Science Prof. gets Fulbright Fellowship
Prof. Dr. Thomas Edison E. dela Cruz, professor of microbiology of the Department of Biological Sciences, College of Science and Graduate School is awarded the prestigious Fulbright Fellowship this 2011. Established in 1945 by Senator James William Fulbright through a law signed by US President Harry Truman, this most widely recognized and highly prestigious international fellowship aims to promote international goodwill through the exchange of students in the fields of education, culture, and science. As of 2011, approximately 310,000 Fulbrighters from over 155 countries have participated in the Fulbright Program since it began in 1946.
Dr. dela Cruz had his Fulbright fellowship at the Department of Biological Sciences in the J. William Fulbright College of Arts and Sciences, University of Arkansas in Fayetteville, Arkansas. His research focused on the species of myxomycetes associated with the ground and aerial leaf litter and decaying twigs in tropical forests (Philippines) and temperate forests (USA). It is hoped that through this study, he can fill in the gaps that exist in Philippine microbial biodiversity research. The comparison of the myxomycete assemblages in the forest ecosystems in the two ecoregions can also add to the understanding of the role the slime molds play in forest habitats and provide insights to the uniqueness of these ecoregions.
Dr. dela Cruz conducted his research under the supervision of the world-renowned myxomycete expert, Prof. Dr. Steven L. Stephenson. Dr. Stephenson was also a recipient of Fulbright Fellowship in India and is the lead investigator and project director of the Planetary Biodiversity Inventories – Eumycetozoan Project. This global project aims to gather all information available on the taxonomy, ecology and distribution of all three groups of eumycetozoans: myxomycetes, dictyostelids and protostelids.
In the study conducted by Dr. dela Cruz and Prof. Stephenson, preliminary data appear to show higher diversity for tropical forests than temperate forests. At least 43 species of myxomycetes belonging to 17 genera have been recorded thus far for substrates collected in the Philippines, whereas only 29 species representing 18 genera have appeared in moist chamber cultures prepared from substrates collected in Arkansas. Thirteen species from the Philippines are new records for the country. This brings the total number of myxomycetes recorded for the Philippines to 142. However, as the project continues, whether the patterns noted thus far will continue to hold true remains to be seen. This project is the largest study yet carried out to compare the assemblages of myxomycetes associated with the same types of substrates in tropical and temperate forests.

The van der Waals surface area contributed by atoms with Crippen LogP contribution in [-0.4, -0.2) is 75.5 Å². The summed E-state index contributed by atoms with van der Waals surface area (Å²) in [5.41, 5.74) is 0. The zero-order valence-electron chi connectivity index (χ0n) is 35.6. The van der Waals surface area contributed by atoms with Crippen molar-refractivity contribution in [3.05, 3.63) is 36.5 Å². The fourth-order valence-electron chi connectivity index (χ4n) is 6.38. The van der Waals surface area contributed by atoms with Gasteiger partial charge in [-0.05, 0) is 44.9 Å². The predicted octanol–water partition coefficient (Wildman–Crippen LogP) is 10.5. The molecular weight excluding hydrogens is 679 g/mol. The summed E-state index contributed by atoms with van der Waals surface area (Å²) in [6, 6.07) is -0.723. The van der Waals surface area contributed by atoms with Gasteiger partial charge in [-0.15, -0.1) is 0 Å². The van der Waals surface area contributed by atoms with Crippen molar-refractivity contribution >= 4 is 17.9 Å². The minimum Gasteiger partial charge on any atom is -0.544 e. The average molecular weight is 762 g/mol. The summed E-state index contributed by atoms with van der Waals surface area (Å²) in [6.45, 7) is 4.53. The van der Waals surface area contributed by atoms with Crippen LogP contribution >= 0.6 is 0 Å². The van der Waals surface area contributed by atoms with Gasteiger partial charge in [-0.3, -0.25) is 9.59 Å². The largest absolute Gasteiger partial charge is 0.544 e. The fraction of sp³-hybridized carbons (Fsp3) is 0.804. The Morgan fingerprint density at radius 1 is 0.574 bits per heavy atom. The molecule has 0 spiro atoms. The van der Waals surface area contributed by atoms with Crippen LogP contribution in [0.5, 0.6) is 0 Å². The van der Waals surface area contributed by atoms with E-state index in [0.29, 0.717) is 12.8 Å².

Dr. dela Cruz’s Fulbright experience did not end only in the laboratory. Together with Prof. Stephenson, he attended the International Congress on the Systematics and Ecology of Myxomycetes (ICSEM 7) in Recife, Brazil and was one of the 3 speakers for the roundtable forum-discussion on “Filling in the blank spots on the map: Where future studies of Myxomycetes need to be carried out” . He also attended the Fulbright Visiting Scholar Enrichment Regional Seminar in Atlanta, Georgia. This 5-day activity focused on human rights and democracy and was attended by Fulbright scholars from different countries including several fellows from the Philippines.